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Yankees 2015 Roster Report Card: Vicente Campos

Jose? Vicente? Whatever he wants to call himself, the results absolutely weren't there for this recovering Yankees prospect.

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Grade: D-

2015 Statistics: High-A/GCL: 13 GS, 6.29 ERA, 7.5 K/9, 1.9 BB/9, 54 1/3 IP

2016 Roster Status: Rookie; On the 40-man roster.

Once upon a time, Vicente Campos was considered a potential steal included in January 2012's Michael Pineda/Jesus Montero deal. The Venezuelan righty was signed for $115,000 at age 16 by the Mariners in 2009, and while he was still a teenager at the time of the trade, scouts thought that he had a bright future. Campos struck out 85 batters in 81 1/3 innings while sporting a 2.32 ERA and 2.79 FIP during the previous season in Low-A Everett. Current Astros Director of Pro Scouting Kevin Goldstein certainly thought he had potential:

Campos is a right-hander who provides plenty to dream on and ranked fifth on the Seattle Mariners prospect list. Just 19 years old, Campos is a big-bodied power pitcher who already can get into the mid-90s with his fastball, and unlike many high-ceiling prospects with his kind of size and arm strength, he has no issues with repeating his delivery and throwing strikes. He's still a long way from a finished product, though, as both his breaking ball and changeup lag well behind the heater, he'll only be making his full-season debut in 2012 for Low-A Charleston, and he’s at least three years away from the Bronx, so patience will be required in order to reap the rewards.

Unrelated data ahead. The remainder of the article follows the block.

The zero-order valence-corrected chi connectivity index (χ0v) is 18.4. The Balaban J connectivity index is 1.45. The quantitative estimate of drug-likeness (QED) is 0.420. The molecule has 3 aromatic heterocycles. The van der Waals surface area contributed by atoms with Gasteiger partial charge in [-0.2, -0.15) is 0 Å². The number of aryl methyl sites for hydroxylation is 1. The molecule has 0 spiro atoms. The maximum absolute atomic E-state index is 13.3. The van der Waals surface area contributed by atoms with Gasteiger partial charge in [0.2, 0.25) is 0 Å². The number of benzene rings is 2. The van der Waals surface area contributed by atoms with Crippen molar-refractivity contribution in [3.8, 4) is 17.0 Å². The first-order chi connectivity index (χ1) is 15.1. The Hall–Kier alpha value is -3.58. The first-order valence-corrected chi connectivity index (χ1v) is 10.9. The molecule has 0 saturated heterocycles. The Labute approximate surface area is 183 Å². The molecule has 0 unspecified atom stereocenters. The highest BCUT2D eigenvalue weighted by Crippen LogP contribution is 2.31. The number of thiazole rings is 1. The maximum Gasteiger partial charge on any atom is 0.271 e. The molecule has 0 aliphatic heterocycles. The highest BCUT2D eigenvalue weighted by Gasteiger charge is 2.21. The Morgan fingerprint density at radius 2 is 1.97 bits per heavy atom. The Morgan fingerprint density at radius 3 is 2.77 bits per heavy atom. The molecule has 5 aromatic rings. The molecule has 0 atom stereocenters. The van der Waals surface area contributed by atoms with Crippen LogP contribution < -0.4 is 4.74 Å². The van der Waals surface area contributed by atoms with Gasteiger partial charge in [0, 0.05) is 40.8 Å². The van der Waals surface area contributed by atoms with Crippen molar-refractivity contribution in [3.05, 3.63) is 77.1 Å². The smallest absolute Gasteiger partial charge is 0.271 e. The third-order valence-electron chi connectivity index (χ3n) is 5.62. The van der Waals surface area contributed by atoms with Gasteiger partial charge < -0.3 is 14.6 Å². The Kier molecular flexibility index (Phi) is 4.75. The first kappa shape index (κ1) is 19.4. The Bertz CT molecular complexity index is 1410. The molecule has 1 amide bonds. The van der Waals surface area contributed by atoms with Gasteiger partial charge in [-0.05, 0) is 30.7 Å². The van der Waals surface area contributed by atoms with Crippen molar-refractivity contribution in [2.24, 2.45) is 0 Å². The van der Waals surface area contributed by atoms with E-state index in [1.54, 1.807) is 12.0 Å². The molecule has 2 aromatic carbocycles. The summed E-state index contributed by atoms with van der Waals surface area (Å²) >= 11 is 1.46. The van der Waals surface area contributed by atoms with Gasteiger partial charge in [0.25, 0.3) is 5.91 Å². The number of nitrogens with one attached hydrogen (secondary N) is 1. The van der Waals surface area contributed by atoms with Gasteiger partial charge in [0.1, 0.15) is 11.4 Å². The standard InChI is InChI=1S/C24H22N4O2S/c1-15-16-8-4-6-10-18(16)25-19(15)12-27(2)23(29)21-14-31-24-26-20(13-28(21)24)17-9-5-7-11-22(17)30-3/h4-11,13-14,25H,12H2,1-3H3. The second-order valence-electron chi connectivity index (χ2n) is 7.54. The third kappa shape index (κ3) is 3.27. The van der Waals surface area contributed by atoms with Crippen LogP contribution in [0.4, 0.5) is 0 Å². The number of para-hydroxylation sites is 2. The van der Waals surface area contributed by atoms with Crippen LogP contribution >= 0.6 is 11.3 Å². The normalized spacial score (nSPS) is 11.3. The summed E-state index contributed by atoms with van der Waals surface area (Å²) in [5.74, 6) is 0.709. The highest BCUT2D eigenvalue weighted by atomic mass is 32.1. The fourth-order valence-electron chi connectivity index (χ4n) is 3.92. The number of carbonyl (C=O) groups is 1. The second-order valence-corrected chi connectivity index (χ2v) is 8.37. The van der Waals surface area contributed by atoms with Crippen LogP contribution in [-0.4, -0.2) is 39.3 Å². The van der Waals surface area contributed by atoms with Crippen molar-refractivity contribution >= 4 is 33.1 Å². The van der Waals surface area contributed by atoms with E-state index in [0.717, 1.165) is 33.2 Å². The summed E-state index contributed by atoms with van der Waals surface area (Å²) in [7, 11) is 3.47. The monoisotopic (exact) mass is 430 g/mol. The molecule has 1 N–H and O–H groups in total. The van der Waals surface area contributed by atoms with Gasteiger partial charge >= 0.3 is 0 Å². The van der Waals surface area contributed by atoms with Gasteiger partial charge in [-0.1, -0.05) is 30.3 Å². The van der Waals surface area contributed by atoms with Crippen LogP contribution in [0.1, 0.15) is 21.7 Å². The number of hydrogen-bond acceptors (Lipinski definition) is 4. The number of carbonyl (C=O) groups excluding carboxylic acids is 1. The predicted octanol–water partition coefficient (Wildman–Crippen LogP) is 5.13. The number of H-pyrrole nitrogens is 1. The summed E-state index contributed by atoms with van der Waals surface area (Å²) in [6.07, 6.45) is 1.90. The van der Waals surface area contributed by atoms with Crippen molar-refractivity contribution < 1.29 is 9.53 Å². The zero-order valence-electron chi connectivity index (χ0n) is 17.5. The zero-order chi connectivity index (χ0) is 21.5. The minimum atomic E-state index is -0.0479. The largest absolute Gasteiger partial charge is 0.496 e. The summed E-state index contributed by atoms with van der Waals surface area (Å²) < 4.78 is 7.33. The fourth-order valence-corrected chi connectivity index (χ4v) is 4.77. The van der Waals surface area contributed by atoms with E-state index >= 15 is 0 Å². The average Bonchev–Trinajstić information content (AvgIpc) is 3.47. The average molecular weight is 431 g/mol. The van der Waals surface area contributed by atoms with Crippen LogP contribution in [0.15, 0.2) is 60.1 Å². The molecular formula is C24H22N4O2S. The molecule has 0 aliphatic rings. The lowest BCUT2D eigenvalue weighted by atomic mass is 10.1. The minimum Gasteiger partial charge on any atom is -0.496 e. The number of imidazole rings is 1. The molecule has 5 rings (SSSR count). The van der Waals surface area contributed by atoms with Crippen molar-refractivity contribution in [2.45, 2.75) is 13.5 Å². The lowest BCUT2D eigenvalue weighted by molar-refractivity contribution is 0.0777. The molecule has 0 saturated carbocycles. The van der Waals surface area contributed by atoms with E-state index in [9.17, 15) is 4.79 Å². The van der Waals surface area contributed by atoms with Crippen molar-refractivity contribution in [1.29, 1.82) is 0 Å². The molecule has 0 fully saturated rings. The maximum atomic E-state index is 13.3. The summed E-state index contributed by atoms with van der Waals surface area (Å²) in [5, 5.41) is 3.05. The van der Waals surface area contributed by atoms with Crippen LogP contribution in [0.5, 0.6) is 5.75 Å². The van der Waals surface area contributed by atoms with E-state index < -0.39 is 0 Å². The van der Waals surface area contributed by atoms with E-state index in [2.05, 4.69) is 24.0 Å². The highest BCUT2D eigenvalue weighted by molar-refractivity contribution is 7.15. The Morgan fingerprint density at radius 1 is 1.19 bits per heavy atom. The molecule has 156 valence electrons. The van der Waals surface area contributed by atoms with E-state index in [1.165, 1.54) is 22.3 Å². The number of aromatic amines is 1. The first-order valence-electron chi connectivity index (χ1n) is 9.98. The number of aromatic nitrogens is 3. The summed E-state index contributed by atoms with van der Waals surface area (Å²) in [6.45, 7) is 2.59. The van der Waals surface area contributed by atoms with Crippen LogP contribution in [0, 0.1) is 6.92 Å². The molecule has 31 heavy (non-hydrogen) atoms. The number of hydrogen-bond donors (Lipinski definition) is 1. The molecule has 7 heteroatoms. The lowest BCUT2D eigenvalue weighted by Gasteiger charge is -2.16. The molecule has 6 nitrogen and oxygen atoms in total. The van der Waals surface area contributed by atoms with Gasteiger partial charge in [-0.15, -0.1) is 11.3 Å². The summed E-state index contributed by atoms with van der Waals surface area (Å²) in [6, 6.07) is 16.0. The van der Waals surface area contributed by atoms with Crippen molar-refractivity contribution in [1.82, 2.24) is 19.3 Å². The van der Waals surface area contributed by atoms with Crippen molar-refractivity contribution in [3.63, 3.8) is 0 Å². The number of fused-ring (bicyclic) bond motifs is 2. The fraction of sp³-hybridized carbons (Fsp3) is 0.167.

With Montero hitting well early in 2012 while Pineda went down with eventual shoulder surgery, Yankees fans desperately turned to Campos to help make the trade look a little bit better. It only took five starts in Charleston for the trouble to begin, as he was put on the shelf with "elbow inflammation" in early May. Campos never pitched again in 2012, and it was later revealed that he had suffered a small elbow fracture.

Analysts continued to be cautiously optimistic, as Campos was on many Yankees Top 10 Prospects lists over the next couple years. He had a healthy 2013 in his return to Charleston, when he had a 3.41 ERA, 3.11 FIP, and 77 strikeouts in 87 innings. It was a reduced workload, as the Yankees carefully monitored his innings per start in his recovery from the elbow injury. Unfortunately, their efforts were to no avail. Assigned to High-A Tampa at the beginning of 2014, Campos never made it out of spring training. He was officially placed on the DL with more elbow inflammation, and this time, the outcome was what fans all feared: Tommy John surgery.

Campos has understandably been somewhat forgotten since undergoing the procedure in April 2014, FanGraphs analyst Kiley McDaniel (now with the Braves) did not even include him in his massive 2015 preseason post on Yankees prospects, which featured over 60 names. McDaniel did reply to a comment asking about Campos, saying, "He could be a guy again, but the arm problems he was having before TJ caused his stuff and arm action to look more ordinary, and he never had a ton of feel. He’s a wait and see guy until we can get a look at the delivery/stuff post TJ."

It took Campos until June 22, 2015 to take the mound in a professional game again. He made two rehab starts in Rookie Ball before moving up to the Tampa Yankees in July. The 23-year-old simply did not look like the same pitcher he was before Tommy John. His control was fine, but opposing teams hit him around the ballpark, leading to an unsightly 7.09 ERA and 10.9 H/9 in 11 starts with the T-Yanks. Campos' season strikeout rate was inflated by his GCL starts, too; in High-A, his K/9 dipped to 6.2.

There just wasn't much from Campos to inspire confidence that he's anything but just another mildly interesting arm in the minors. The only reason he's not getting a failing grade is because this was his first year back from Tommy John, and pitchers frequently struggle with consistency as they get back into rhythm. Perhaps in 2016, Campos can find his form again and regain relevance. It's worth noting that the Yankees chose to put him on the 40-man roster rather than risk losing him to minor league free agency, so maybe they see that glimmer of hope as well. Until then though, he remains an afterthought.